3/14/2019

"The Canterbury Tales" by Geoffrey Chaucer : as a mirror to contemporary English life.



"The Canterbury Tales" is undoubtedly the masterpiece of Geoffrey Chaucer. It is one of the most famous works in all literature. It covers the English period of his life. Chaucer is often regarded as the father of modern English poetry. In “The Study of Poetry”, Matthew Arnold has confirmed it. Because Chaucer's contribution to English language and literature is incomparable. His position in English language is for the father. In fact, he did not write in modern English. He wrote in East Midland. But when we refine this language, it becomes modern English. So “The Canterbury Tales” has a great influence and contribution on the succeeding literature in
English.

“The Canterbury Tales” is the only one achievement in the last phase of his poetic career. There is no doubt that this is the greatest poetical work of Chaucer. In the third phase of his poetic career, it is the crowning achievement. It is the merit of his complete wisdom. It is an original work and English through and through. The “tales" is suffused with the English air. The general idea of this collection of tales is derived from Boccaccio's Decameron.

Chaucer improves upon Boccaccio and gives English character to the framework. He has planned to compose the poem probably in 1387 and finished it in 1388. He prolongs this poem up to seventeen thousand lines. He has characterized different type of character these tales. What he paints here is derived from real life. In this respect,  Emile Legouis says, “It is more than a literary innovation. It is a change of mental attitude. Poetry turned with tolerant curiosity study of man and manners. For the first time, the relation between individuals and ideas is clearly realised”

“The Canterbury Tales” is not only Chaucer's masterpiece but also the high point of all English medieval literature. For the purpose of his poem, Chaucer draws together twenty nine pilgrims including himself. They meet at the Tabard Inn in order to go on a pilgrimage to the tomb of Samuel Beckett. The company of people includes all classes of English society from the Oxford scholar to the drunken Miller. The cheerful host of the inn suggests that to enliven the journey, each of the company will tell four tales. Each pilgrim will tell two stories in the time of going and the other two in the time of coming. The best teller of stories will be given a fine supper at

When we study “The_Canterbury Tales”, we find that the company should tell at least one hundred and twenty complete stories. But they are able to finish only twenty one complete tales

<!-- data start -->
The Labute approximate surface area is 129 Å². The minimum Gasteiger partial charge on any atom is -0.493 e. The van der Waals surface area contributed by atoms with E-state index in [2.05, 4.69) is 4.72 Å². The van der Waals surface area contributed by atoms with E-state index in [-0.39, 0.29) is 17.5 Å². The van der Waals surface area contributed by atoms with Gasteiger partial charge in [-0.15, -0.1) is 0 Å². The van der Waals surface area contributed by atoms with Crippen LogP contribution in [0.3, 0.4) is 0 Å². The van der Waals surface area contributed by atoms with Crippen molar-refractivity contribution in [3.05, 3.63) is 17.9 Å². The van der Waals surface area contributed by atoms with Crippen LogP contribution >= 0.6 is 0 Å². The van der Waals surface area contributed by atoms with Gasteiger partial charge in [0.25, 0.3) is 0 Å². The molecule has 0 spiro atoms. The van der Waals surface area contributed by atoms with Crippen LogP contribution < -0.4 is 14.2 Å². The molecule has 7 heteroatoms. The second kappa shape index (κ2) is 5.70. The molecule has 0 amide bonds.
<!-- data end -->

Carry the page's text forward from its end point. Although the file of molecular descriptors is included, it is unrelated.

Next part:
and the three remain unfinished. Moreover, no pilgrim tells morethan a single story. But it is clear that Chaucer has meditated an immense work covering the whole life of England. Both complete and incomplete stories cover a wide range of contemporary English Society. They cover the stories of love and chivalry, of saints and religions, travels and adventures, allegory, satires and the coarse humour of the common people.

Chaucer is the first English poet to bring the atmosphere of romantic interest about the men and women and their daily works. Beowulf and Roland are ideal heroes. They are essentially the creatures of the imagination. But the characters of “The Canterbury Tales" are true to life. In this poem, we find the merry host of the inn, the fat monk, the parish priest, the kindly ploughman and the the common progeny of human life. As a result, "The Prologue to the Canterbury Tales" is regarded as a picture gallery. Here all people from every sphere of English life are described with a quiet kindly humour. Chaucer is able to portray the and individuals. The Wife of Bath is typical of  certain primary instincts of women. But she is given a local habitation. In this way, “The Canterbury Tales” is a poem in which the essential humanity is emphasized.

William Langland with his allegory of heaven and hell gains much in grandeur and impressiveness. But Chaucer with his individualized types gains infinitely in reality and in human sympathy. This realism of painting human life is first abiding contribution of Chaucer to literature. He holds up a beautiful picture of the contemporary society in his mirror. “The Canterbury Tales”. But his picture is incomplete. The dark underside of his age is in no way reflected by him. Chaucer has written for the court and the nobility. The nobility do not wish to be disturbed by painful reminders of plagues, famines and popular discontent. The poem also contains few
references to the plague, only one to the peasant uprising and to Lollardy. These references are casual and jesting.

From the above discussion, we conclude that Geoffrey Chaucer is the mouthpiece of his age. He is a great representative poet and represents his age completely and not in fragments. He is a social historian of his age, realistic and faithful. We are able to know more about his age from his The Canterbury Tales than from any book of history. The poem is a mirror to contemporary life and the very framework of the poem is realistic. It seems to be a cinematograph. Chaucer for the first time portrays men and women realistically and sympathetically. Thus he introduces modern note in literature. Though few limitations are obvious in The Canterbury Tales, it has
rich comedy, variety of humour and descriptive powers and study of characters. So we can say that the poem is a unique achievement and has great historical importance.

No comments:

Post a Comment